At the state level, West Flagler is seeking a writ of quo warranto. In plain English, it wants the state Supreme Court to conduct an inquiry into whether Governor Ron DeSantis and state lawmakers were acting within their authority in creating that law and compact.

The Power of ‘All Writs’

The Florida Supreme Court, like its federal counterpart, holds the power of “all writs.”

Essentially, this means that the Court can issue whatever orders are necessary to preserve the status quo while carrying out its duties. In this case, the status quo is no online sports betting in Florida. If the Court believes that allowing online betting to occur while the case proceeds will cause irreparable harm, it can issue a writ suspending the law until the proceedings conclude.

West Flagler’s petition frames the issue as one of protecting citizens’ constitutional rights:

The extraordinary actions of the Respondents to side-step the will of hte citizens of Florida and the Florida Constitution, enabling the Tribe’s actions, mandates the immediate exercise of the Court’s ‘all writs’ power as requested in the Petition.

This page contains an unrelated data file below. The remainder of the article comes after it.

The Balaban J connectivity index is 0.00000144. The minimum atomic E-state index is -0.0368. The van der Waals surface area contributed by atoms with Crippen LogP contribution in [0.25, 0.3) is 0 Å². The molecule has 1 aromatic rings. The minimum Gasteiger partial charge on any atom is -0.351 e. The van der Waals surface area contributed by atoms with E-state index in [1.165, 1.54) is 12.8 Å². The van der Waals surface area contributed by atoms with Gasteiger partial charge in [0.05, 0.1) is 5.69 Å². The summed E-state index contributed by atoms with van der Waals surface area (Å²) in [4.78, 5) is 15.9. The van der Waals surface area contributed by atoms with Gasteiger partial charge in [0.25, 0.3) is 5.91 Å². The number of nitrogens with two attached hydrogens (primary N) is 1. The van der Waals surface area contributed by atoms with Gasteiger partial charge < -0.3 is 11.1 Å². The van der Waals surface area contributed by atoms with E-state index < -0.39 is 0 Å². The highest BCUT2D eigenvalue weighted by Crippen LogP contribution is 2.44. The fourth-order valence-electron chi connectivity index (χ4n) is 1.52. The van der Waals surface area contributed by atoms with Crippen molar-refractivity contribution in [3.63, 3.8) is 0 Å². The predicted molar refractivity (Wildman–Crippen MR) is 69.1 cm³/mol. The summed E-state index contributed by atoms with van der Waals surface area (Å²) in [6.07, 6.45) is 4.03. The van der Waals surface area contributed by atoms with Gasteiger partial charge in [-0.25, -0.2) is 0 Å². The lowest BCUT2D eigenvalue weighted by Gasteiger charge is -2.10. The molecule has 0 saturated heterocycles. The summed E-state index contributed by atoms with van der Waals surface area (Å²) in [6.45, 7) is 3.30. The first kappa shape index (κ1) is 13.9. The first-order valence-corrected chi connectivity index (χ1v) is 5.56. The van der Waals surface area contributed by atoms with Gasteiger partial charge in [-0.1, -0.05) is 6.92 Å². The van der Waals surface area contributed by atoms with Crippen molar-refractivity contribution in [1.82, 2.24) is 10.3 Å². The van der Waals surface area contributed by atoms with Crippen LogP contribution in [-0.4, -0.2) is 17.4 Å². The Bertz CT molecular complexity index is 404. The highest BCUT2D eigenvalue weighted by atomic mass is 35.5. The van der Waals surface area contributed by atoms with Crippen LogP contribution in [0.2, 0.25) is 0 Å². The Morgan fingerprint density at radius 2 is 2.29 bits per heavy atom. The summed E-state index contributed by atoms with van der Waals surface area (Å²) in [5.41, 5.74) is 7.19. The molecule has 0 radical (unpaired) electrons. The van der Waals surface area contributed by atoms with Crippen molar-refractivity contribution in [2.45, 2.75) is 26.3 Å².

Elsewhere, it references the “irreparable harm” the citizenry will suffer on account of not having had its say in a referendum.

West Flagler asks for immediate intervention because it acknowledges the case is not likely to reach any sort of conclusion until some time next year. DeSantis and the other respondents have until December 1 just to file their response to the original petition.

No New Users for Hard Rock Bet, With a Few Exceptions

Hard Rock Bet (then known as Hard Rock Sportsbook) launched in Florida in November 2021 but was only active for a matter of weeks before West Flagler’s litigation resulted in it shutting down.

Early adopters will be happy to know they can once again place their bets through the app, at least for now. Depending on the Florida Supreme Court’s response, the next suspension of service could come even more swiftly than the first.

However, most Florida residents who did not sign up for Hard Rock’s app during that first window in 2021 will not be able to do so now. The app is not taking new registrations, except from “select members” of the Hard Rock Rewards program. That might change if the Supreme Court declines West Flagler’s petition, but given the way the Seminoles have been playing their cards close to their chest, we may not know until it actually happens.

About the Author

Alex Weldon

Alex Weldon

Alex Weldon is an online gambling industry analyst with nearly ten years of experience. He currently serves as Casino News Managing Editor for Bonus.com, part of the Catena Media Network. Other gambling news sites he has contributed to include PlayUSA and Online Poker Report, and his writing has been cited in The Atlantic.